City’s charter movement gets the Albany day it wanted
New York City's charter school advocates, and their highest-profile champion Eva Moskowitz, got the high-profile rally day they wanted in Albany on Tuesday.
After the de Blasio administration announced the reversals of three co-locations of Moskowitz' Success Academy schools last week, Governor Andrew Cuomo pledged to "save charter schools" during a massive rally on the steps of the Capitol.
"It was a good day," New York City Charter Center C.E.O. James Merriman told Capital.
That may have been a political understatement, especially after a series of defeats downstate.
Even though charter leaders publicly assessed a recent meeting with city schools chancellor Carmen Fariña as "productive," advocates said privately that the meeting was unsatisfying and did not answer any of the pressing questions they have about co-location arrangements and the looming possibility of rent.
Anxiety and disappointment within the sector crystallized into full-blown panic last week, particularly for Moskowitz's Success network, as the Department of Education announced that it would reverse three co-locations approved during the Bloomberg administration that would have expanded the Success network.
Failing to gain any traction within the de Blasio administration or with other city-based elected officials, charter leaders quickly shifted their advocacy efforts up to Albany, where they hoped for a more receptive audience.
That pivot seems to have paid off on Tuesday, as the city's charter sector formally gained a new friend in Cuomo, who has already proven his ability to big-foot de Blasio on education issue with his opposition to the mayor's proposed pre-K tax on high earners.
Other charter leaders and advocates who attended the rally said privately that they thought that Tuesday could not have gone better for them optically, but offered only generalized press release-type language on the record, to avoid seeming like they were gloating over a rally that overshadowed the mayor's.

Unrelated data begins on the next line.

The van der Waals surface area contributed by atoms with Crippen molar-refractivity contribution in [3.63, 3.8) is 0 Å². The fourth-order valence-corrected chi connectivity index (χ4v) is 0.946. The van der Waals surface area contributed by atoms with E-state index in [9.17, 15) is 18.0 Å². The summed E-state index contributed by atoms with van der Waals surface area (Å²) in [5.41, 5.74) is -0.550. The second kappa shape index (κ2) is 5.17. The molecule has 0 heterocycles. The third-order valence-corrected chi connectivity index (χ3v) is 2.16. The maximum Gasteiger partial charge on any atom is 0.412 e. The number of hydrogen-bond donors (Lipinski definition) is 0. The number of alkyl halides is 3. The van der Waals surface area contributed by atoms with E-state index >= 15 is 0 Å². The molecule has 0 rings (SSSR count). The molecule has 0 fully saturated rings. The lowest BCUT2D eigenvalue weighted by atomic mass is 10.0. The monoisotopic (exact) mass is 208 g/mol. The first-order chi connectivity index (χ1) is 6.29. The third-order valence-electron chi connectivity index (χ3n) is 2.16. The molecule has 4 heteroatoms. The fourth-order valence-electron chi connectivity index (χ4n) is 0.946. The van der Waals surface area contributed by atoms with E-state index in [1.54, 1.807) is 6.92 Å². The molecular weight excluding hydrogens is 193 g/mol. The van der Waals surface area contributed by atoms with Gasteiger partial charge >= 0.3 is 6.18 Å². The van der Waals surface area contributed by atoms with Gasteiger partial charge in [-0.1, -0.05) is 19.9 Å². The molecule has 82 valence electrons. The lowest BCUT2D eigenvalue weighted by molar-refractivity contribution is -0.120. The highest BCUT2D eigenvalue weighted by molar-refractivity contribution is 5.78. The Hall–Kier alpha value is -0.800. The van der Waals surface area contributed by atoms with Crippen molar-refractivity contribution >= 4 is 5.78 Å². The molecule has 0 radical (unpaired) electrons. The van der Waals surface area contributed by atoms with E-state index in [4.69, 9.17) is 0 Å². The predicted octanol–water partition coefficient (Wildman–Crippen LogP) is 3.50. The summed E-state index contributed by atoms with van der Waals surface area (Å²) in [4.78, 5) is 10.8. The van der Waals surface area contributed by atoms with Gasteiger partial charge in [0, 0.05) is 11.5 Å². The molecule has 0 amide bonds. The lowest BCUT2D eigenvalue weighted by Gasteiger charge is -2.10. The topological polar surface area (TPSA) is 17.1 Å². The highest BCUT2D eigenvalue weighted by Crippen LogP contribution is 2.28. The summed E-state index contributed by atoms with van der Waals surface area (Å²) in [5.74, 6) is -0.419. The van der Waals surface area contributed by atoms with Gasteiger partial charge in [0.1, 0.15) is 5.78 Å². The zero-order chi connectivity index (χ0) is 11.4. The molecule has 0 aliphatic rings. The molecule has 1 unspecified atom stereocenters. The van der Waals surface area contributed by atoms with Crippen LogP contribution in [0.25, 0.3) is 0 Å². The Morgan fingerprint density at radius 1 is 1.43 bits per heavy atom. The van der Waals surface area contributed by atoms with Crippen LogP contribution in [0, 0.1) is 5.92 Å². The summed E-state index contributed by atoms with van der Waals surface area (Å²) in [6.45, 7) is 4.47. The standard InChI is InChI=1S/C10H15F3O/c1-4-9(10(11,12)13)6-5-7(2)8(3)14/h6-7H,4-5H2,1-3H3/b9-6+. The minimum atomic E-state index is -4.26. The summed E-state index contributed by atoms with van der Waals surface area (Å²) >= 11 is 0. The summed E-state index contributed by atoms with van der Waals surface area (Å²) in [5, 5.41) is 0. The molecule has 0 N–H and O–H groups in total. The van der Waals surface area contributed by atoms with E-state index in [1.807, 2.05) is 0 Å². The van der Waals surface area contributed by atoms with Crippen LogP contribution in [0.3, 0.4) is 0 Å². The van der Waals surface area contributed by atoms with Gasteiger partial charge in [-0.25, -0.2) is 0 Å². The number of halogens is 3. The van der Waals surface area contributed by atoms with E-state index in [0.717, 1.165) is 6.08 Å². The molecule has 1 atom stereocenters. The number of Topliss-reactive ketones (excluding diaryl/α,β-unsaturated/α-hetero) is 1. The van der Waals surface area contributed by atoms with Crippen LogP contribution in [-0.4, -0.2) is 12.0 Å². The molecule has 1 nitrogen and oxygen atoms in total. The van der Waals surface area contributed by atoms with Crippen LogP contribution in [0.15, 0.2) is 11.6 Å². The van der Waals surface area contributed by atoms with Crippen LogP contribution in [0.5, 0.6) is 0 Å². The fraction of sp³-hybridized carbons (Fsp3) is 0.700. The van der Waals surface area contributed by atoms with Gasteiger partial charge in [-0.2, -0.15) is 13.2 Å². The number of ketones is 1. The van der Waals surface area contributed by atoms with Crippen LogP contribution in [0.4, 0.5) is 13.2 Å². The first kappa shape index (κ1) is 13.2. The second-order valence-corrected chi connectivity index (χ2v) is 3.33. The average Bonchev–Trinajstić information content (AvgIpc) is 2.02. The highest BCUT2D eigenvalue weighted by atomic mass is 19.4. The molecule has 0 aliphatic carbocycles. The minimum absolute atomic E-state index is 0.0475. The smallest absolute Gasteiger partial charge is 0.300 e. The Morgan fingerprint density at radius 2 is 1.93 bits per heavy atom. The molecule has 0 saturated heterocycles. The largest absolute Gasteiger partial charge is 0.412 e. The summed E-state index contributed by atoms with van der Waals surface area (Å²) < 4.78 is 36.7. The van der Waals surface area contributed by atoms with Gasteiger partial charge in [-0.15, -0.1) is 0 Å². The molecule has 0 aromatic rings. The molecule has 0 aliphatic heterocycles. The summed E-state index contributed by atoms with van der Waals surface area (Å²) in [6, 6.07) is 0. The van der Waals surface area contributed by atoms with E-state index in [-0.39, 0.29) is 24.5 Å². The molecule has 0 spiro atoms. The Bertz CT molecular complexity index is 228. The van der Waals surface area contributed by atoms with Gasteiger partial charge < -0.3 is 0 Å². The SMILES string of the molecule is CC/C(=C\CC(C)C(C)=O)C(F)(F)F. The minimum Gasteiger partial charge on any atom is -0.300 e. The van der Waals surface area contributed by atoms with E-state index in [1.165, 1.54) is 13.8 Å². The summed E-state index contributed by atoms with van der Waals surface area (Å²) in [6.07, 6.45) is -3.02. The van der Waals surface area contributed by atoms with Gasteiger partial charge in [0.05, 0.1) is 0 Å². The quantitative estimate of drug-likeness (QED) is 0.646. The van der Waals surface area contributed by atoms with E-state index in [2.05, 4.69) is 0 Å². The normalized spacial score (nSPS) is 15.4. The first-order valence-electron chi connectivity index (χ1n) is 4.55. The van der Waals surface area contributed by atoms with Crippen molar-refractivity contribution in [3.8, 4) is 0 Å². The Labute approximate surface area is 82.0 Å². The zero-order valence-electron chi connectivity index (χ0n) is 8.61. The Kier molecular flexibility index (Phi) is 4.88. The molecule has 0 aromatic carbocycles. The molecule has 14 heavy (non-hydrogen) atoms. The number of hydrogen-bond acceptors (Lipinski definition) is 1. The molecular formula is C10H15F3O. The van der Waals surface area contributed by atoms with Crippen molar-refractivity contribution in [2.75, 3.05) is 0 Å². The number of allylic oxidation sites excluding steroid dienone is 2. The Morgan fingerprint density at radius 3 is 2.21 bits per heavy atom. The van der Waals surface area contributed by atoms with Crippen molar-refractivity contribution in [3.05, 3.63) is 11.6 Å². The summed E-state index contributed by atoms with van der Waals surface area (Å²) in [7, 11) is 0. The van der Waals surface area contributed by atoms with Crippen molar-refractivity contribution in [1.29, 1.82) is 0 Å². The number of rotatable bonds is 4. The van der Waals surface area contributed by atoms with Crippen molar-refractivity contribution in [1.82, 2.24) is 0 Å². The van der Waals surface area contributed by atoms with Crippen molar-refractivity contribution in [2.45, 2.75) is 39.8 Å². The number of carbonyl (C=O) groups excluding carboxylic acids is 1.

Cuomo has been a supporter of charter schools, but has communicated the message largely through emissaries like lieutenant governor Robert Duffy, who told the city's charter contingent it had the "support" of the Cuomo administration during a rally last month.
But it was Cuomo himself who stood before the massive crowd outside the Capitol on Tuesday, and pledged "financial capacity, physical space and the government's support" to help the city's charters. He did not mention de Blasio by name when he promised to "save" charters, but the implication about who he would save them from was clear.
The governor's decision to involve himself so conspicuously in the charter argument, coupled with the help he provided charter advocates in effectively trumping the de Blasio rally, sets up a dynamic similar to the pre-K fight.
Some pre-K supporters criticized Cuomo for speaking at the charter rally just a few minutes after mayor Bill de Blasio addressed the pre-K rally.
"Governor Cuomo's appearance is extremely troubling considering he is simultaneously severely underfunding public schools," said Billy Easton, the executive director of Alliance for Quality Education, in a statement. "The governor repeatedly says 'money doesn't matter' in education, but when it comes to giving funding to privately-run charter schools, it's all about the money."
During his speech, Cuomo even gave the embattled Moskowitz a nod, referencing a Success Academy in the South Bronx as an example of an excellent charter.
Moskowitz told reporters on Tuesday that she was "delighted" to have an ally in Cuomo, after feeling "alone" in the fight for the city's charters.
After the rally, Moskowitz said in a statement, "the bipartisan support of Governor Cuomo, Senator Skelos, Senator Klein, Assemblyman Camara [a pro-charter Democrat from Brooklyn] and so many others at today's historic rally shows what can happen when 11,000 families come together to support their children's futures."
That number was almost certainly inflated; the crowd looked to be significantly less than that. But the fact is that organizers had drawn (or bused in, in many cases) thousands of students and parents in matching shirts and trumped a smaller rally in support of de Blasio's pre-K plan that had been in the works for months.
While the charter rally was held outside on the steps of the Capitol, the pre-K rally was held at Albany's indoor armory, which has also hosted minor league basketball games and roller derby.
Moskowitz had closed all 22 of her schools and bused up thousands of children for the rally (a decision which itself became the subject of a minor political controversy).
Cuomo's staff lent a hand in comparing the two rallies, tweeting pictures of the two locations and pitching local reporters on the numbers, arguing that far more people were gathered at the charter rally. Cuomo's staff also helped shuffle children to the Capitol steps, where they could be seen standing behind the podium.
Charter leaders insisted that they were not in Albany to overshadow the pre-K rally.
"We enhanced the message of how important pre-K is today," Merriman said. "We didn't detract from it."
But that, clearly, wasn't the whole story.